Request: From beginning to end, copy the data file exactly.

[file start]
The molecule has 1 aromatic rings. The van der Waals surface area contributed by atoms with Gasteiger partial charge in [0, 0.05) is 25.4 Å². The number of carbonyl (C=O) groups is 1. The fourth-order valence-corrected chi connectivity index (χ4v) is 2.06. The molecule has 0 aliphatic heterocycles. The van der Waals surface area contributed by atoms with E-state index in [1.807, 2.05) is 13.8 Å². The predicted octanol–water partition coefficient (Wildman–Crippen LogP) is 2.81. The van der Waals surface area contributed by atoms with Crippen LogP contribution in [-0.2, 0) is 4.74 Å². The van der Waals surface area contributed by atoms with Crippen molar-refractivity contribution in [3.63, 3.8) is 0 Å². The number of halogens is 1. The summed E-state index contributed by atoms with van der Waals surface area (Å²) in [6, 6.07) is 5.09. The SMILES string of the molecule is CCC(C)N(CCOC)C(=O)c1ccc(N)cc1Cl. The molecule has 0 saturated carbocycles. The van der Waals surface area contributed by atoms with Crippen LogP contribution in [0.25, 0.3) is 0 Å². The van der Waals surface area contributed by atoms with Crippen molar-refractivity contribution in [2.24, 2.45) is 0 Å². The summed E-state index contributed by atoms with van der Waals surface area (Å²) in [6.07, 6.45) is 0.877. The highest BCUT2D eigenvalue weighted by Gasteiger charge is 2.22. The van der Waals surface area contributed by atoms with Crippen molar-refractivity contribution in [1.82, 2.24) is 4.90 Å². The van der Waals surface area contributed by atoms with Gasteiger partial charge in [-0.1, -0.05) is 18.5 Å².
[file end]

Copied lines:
The molecule has 1 aromatic rings. The van der Waals surface area contributed by atoms with Gasteiger partial charge in [0, 0.05) is 25.4 Å². The number of carbonyl (C=O) groups is 1. The fourth-order valence-corrected chi connectivity index (χ4v) is 2.06. The molecule has 0 aliphatic heterocycles. The van der Waals surface area contributed by atoms with E-state index in [1.807, 2.05) is 13.8 Å². The predicted octanol–water partition coefficient (Wildman–Crippen LogP) is 2.81. The van der Waals surface area contributed by atoms with Crippen LogP contribution in [-0.2, 0) is 4.74 Å². The van der Waals surface area contributed by atoms with Crippen molar-refractivity contribution in [3.63, 3.8) is 0 Å². The number of halogens is 1. The summed E-state index contributed by atoms with van der Waals surface area (Å²) in [6, 6.07) is 5.09. The SMILES string of the molecule is CCC(C)N(CCOC)C(=O)c1ccc(N)cc1Cl. The molecule has 0 saturated carbocycles. The van der Waals surface area contributed by atoms with Crippen LogP contribution in [0.25, 0.3) is 0 Å². The van der Waals surface area contributed by atoms with Crippen molar-refractivity contribution in [2.24, 2.45) is 0 Å². The summed E-state index contributed by atoms with van der Waals surface area (Å²) in [6.07, 6.45) is 0.877. The highest BCUT2D eigenvalue weighted by Gasteiger charge is 2.22. The van der Waals surface area contributed by atoms with Crippen molar-refractivity contribution in [1.82, 2.24) is 4.90 Å². The van der Waals surface area contributed by atoms with Gasteiger partial charge in [-0.1, -0.05) is 18.5 Å².